Green’s Dictionary of Slang

needle n.

1. [17C+] (later use US) the penis.

2. [late 18C–early 19C] (also rank needle) a confidence trickster [play on SE sharp/sharp n.1 (1); SE rank, extreme].

3. [late 19C+] (orig. tailoring jargon) resentment, bitterness, irritation; often in phrs. below.

4. pertaining to weapons.

(a) a club, a ‘life preserver’.

(b) a knife.

5. pertaining to drugs.

(a) [late 19C+] a hypodermic, a syringe, thus constr. with the, generic for narcotic use/addiction.

(b) in attrib. use of sense 4(c), resulting from drug use .

(c) [1900s–50s] the shaking and twitching that accompanies withdrawal from heavy cocaine usage [one’s reactions equate with those of one who has been jabbed with a needle].

(d) [1950s+] attrib. use of sense 4b, pertaining to narcotics and their injection.

(e) [1990s+] (US prison) constr. with the, a lethal injection, as used in legal executions.

6. [1930s+] (US) repetitious nagging and complaining; aggressive teasing.

7. (US) blackmail.

In compounds

embroidering needle (n.)

[] (UK und.) a short crowbar used in house-breaking.

Pertaining to the penis

In compounds

needle woman (n.) [SE woman]

[19C] a prostitute.

needlework (n.) [SE work]

[19C] sexual intercourse.

In phrases

pick a needle without eye (v.) [a SE needle without an eye is useless]

[20C+] (W.I.) of a young woman, to give oneself in marriage to a man whom one knows will be of no use as a sexual partner.

thread the needle (v.) (also play at thread the needle)

[mid-16C–late 19C] to have sexual intercourse.

Pertaining to narcotics

In compounds

needle fiend (n.) (also needle jabber, ...knight, ...pumper) [fiend n. (1)] [1920s+] (US drugs)

1. an intravenous drug addict.

2. one who fetishizes the needle and the mechanics of injection.

needle freak (n.) [-freak sfx]

1. [1960s+] (US drugs) an intravenous drug user who is as stimulated by the act of injection as by the action of the drug.

2. [1970s+] a prostitute’s sadistic client who derives pleasure from hiring a woman with large breasts and paying her for every needle she permits him to stick into her flesh.

needlehead (n.) [-head sfx (4)]

[1980s+] (US drugs) a narcotics addict.

needle man (n.) [the use of a hypodermic syringe in both occupations]

1. [1920s+] (drugs) a drug addict.

2. [1960s+] (US) a doctor.

needle neddie (n.) [? neddy n.1 (3), a horse, with pun on horse n. (7)]

[1980s+] (Aus. prison) the spoon in which one heats the heroin/water mixture prior to making an injection.

needle-nipper (n.)

[1950s] (US drugs) an intravenous narcotic addict.

needle palace (n.) (also needle house)

[1990s+] (US drugs) anywhere that narcotics drug users congregate to inject themselves.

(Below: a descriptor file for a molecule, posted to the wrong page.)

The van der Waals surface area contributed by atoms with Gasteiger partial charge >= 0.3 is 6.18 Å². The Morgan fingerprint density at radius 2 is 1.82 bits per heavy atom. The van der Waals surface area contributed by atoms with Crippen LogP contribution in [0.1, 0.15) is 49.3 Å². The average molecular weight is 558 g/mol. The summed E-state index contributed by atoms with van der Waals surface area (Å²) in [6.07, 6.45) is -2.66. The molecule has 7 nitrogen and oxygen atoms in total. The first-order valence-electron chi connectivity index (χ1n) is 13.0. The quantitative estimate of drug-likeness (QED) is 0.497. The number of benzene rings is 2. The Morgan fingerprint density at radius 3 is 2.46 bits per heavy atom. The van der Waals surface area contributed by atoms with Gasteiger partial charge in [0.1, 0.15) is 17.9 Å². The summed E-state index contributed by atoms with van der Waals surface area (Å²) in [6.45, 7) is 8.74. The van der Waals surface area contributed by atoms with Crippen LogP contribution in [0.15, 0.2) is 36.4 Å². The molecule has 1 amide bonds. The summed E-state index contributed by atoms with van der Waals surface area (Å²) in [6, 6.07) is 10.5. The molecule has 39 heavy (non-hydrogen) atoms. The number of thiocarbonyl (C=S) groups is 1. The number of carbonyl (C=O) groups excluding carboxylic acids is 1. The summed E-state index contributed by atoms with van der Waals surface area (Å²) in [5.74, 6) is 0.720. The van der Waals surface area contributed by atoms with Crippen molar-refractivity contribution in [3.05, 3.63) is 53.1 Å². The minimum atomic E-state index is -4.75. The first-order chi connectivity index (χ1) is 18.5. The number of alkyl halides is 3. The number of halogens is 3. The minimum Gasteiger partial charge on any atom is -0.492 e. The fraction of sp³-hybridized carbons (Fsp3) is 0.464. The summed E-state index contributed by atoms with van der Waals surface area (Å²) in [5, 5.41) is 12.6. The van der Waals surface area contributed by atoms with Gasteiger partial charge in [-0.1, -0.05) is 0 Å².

needle park (n.) [orig. the traffic island at Broadway and 71st Street; the term was popularized by James Mills’s 1966 book The Panic In Needle Park]

[1960s+] (drugs) a variety of locations in New York City, small oases of grass in the larger world of streets and buildings, frequented by heroin users.

needle pusher (n.)

1. [1920s–30s] (US drugs) an addict who injects narcotics.

2. [1960s+] (US) a doctor or nurse.

needle shy (adj.)

[1930s–50s] (US drugs) of an addict, phobic of needles.

needleworker (n.) [SE worker]

[1910s] (US) a narcotics addict.

In phrases

bend the needle (v.)

[1950s] to make a futile attempt to withdraw from addiction.

break the needle (v.)

1. [1940s] to use up all the available drugs.

2. [1950s–70s] to attempt to end one’s addiction to narcotics.

hit the needle (v.)

[1920s+] (drugs) to inject a drug.

needled up (adj.)

[1940s] (US) addicted to narcotics.

on the needle

[1940s+] (drugs) using narcotic drugs.

Pertaining to irritation

In phrases

cop the needle (v.)

[mid-19C+] to be annoyed.

get the needle (v.) (also get the dead needle, have the spike)

[mid-19C+] to become annoyed.

give someone the needle (v.) (also ...the spike)

1. [late 19C+] to irritate.

2. [1920s] (US) to cuckold.

3. [1940s–60s] (US) to criticise.

4. [1990s+] (US) to kill.

have the needle (to) (v.) (also have the dead needle)

[20C+] to be irritated (with someone).

put in the needle (v.) (also put the needle in)

[1950s] to tease.

take the needle (v.)

[late 19C+] (Irish) to get angry.

SE in slang uses

In compounds

needle dick (n.)

see separate entry.

needle dodger (n.)

[mid-19C–1920s] a dressmaker.

needle-dodging (n.)

[1900s] dress-making.

needle jerker (n.)

[early 19C] a tailor.

needle-nose/-nosed (n.)

see separate entry.

needle-point/-pointing (n.)

see separate entry.

needle pusher (n.)

[1920s–40s] (US) a tailor.